Byline: Jonathan Loo
Parental rights can't be terminated on the grounds of abandonment without a showing that the parent's conduct was willful, the North Carolina Court of Appeals has ruled.
The litigants in the case, referred to only as Mother and Father in the court's opinion, gave birth to a daughter, Ivey, in February 2014, when they were living together but not married. In 2015, the father forced the mother and Ivey out of the home and they have lived apart ever since. In 2016, the father showed up at the mother's home unannounced late one night and began banging on her door, threatening to kill her, and eventually choked and hit her.
As a result, the mother obtained a domestic violence protective order that remained in effect for one year. The DVPO ordered the father not to have any contact with the mother, but did not forbid contact with any minor children living with her. One month before the DVPO was set to expire, the mother filed a petition to terminate the father's parental rights to Ivey alleging failure to pay child support and abandonment.
A Robeson County District Court judge entered an order terminating the father's rights and concluding that he failed to pay child support and had abandoned Ivey. On Jan. 15, a unanimous Court of Appeals panel remanded the case because the court's order failed to show that the father's lack of contact with Ivey was willful.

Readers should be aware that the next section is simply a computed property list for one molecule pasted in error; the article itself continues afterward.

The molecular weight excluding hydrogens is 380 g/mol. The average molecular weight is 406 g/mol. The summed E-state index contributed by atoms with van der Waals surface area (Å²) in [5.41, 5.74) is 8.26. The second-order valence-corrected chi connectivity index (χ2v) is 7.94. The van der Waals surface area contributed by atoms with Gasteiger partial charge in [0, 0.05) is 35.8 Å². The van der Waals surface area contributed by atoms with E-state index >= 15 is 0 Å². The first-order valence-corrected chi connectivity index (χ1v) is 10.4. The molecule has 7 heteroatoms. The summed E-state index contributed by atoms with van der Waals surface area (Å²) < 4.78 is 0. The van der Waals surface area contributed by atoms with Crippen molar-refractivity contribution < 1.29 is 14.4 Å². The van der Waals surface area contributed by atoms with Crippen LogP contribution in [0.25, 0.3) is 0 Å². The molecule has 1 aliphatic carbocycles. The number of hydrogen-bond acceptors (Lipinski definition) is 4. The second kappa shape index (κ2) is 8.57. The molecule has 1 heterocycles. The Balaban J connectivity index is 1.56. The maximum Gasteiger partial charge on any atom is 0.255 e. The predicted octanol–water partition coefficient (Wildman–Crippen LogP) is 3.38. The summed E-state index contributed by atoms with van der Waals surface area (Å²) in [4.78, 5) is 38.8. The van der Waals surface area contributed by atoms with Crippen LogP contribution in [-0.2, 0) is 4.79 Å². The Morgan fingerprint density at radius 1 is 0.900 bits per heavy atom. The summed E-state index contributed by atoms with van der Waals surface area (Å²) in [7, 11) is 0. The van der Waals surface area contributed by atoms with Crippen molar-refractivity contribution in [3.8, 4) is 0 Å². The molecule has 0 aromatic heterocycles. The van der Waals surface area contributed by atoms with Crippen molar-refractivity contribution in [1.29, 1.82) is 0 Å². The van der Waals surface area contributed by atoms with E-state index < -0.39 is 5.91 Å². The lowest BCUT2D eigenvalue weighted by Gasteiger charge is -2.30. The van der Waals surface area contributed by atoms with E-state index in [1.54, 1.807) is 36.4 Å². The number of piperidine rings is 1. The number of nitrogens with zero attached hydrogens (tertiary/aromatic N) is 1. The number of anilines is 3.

Under state law, a trial court may terminate parental rights when the parent has "willfully abandoned the juvenile for at least six consecutive months immediately preceding the filing of the petition or motion." The evidence presented to the trial court showed that the father had not visited or seen Ivey since he told mother to leave in March 2015, provided any substantial financial support for her, or made any effort to visit her despite knowing where she was.
But Judge Chris Dillon, writing for the court, said that the findings of the trial court failed to show that the father acted willfully in his abandonment of Ivey, noting the effect of the DVPO on his ability to be present in Ivey's life.
"Because Ivey was only three years old, any...